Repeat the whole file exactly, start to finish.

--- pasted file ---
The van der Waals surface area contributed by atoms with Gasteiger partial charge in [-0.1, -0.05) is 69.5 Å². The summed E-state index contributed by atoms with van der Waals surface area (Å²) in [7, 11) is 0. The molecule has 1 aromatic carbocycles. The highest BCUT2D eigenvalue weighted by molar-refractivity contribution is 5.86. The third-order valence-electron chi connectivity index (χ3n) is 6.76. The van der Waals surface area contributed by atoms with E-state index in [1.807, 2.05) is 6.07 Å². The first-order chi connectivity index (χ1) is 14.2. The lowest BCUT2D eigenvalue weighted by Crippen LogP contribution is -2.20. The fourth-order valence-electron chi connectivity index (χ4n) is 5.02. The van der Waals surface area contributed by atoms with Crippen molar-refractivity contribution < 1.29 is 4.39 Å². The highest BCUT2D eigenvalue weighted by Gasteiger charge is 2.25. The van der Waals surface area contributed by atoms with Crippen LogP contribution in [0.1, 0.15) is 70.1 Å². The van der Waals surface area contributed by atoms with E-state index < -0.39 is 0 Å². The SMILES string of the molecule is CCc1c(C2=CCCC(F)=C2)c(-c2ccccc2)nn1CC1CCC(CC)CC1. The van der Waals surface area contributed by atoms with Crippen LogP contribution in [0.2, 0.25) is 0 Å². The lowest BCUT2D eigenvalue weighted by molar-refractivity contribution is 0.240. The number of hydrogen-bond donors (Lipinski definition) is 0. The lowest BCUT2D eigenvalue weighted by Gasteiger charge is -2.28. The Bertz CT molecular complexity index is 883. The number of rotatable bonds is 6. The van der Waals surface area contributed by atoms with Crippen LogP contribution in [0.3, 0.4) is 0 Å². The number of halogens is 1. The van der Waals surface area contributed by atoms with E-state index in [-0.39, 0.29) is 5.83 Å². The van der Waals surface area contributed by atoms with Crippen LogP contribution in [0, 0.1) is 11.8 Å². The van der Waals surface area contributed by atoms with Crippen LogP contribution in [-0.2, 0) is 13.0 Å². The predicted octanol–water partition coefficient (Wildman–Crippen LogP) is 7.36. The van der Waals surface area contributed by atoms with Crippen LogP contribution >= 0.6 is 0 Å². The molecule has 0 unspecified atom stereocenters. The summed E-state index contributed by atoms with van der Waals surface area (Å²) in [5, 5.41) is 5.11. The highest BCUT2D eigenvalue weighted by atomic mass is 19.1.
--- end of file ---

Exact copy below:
The van der Waals surface area contributed by atoms with Gasteiger partial charge in [-0.1, -0.05) is 69.5 Å². The summed E-state index contributed by atoms with van der Waals surface area (Å²) in [7, 11) is 0. The molecule has 1 aromatic carbocycles. The highest BCUT2D eigenvalue weighted by molar-refractivity contribution is 5.86. The third-order valence-electron chi connectivity index (χ3n) is 6.76. The van der Waals surface area contributed by atoms with E-state index in [1.807, 2.05) is 6.07 Å². The first-order chi connectivity index (χ1) is 14.2. The lowest BCUT2D eigenvalue weighted by Crippen LogP contribution is -2.20. The fourth-order valence-electron chi connectivity index (χ4n) is 5.02. The van der Waals surface area contributed by atoms with Crippen molar-refractivity contribution < 1.29 is 4.39 Å². The highest BCUT2D eigenvalue weighted by Gasteiger charge is 2.25. The van der Waals surface area contributed by atoms with Crippen LogP contribution in [0.1, 0.15) is 70.1 Å². The van der Waals surface area contributed by atoms with E-state index < -0.39 is 0 Å². The SMILES string of the molecule is CCc1c(C2=CCCC(F)=C2)c(-c2ccccc2)nn1CC1CCC(CC)CC1. The van der Waals surface area contributed by atoms with Crippen LogP contribution in [0.2, 0.25) is 0 Å². The lowest BCUT2D eigenvalue weighted by molar-refractivity contribution is 0.240. The number of hydrogen-bond donors (Lipinski definition) is 0. The lowest BCUT2D eigenvalue weighted by Gasteiger charge is -2.28. The Bertz CT molecular complexity index is 883. The number of rotatable bonds is 6. The van der Waals surface area contributed by atoms with Crippen LogP contribution in [0.3, 0.4) is 0 Å². The number of halogens is 1. The van der Waals surface area contributed by atoms with E-state index in [-0.39, 0.29) is 5.83 Å². The van der Waals surface area contributed by atoms with Crippen LogP contribution in [0, 0.1) is 11.8 Å². The van der Waals surface area contributed by atoms with Crippen LogP contribution in [-0.2, 0) is 13.0 Å². The predicted octanol–water partition coefficient (Wildman–Crippen LogP) is 7.36. The van der Waals surface area contributed by atoms with Crippen LogP contribution >= 0.6 is 0 Å². The molecule has 0 unspecified atom stereocenters. The summed E-state index contributed by atoms with van der Waals surface area (Å²) in [5, 5.41) is 5.11. The highest BCUT2D eigenvalue weighted by atomic mass is 19.1.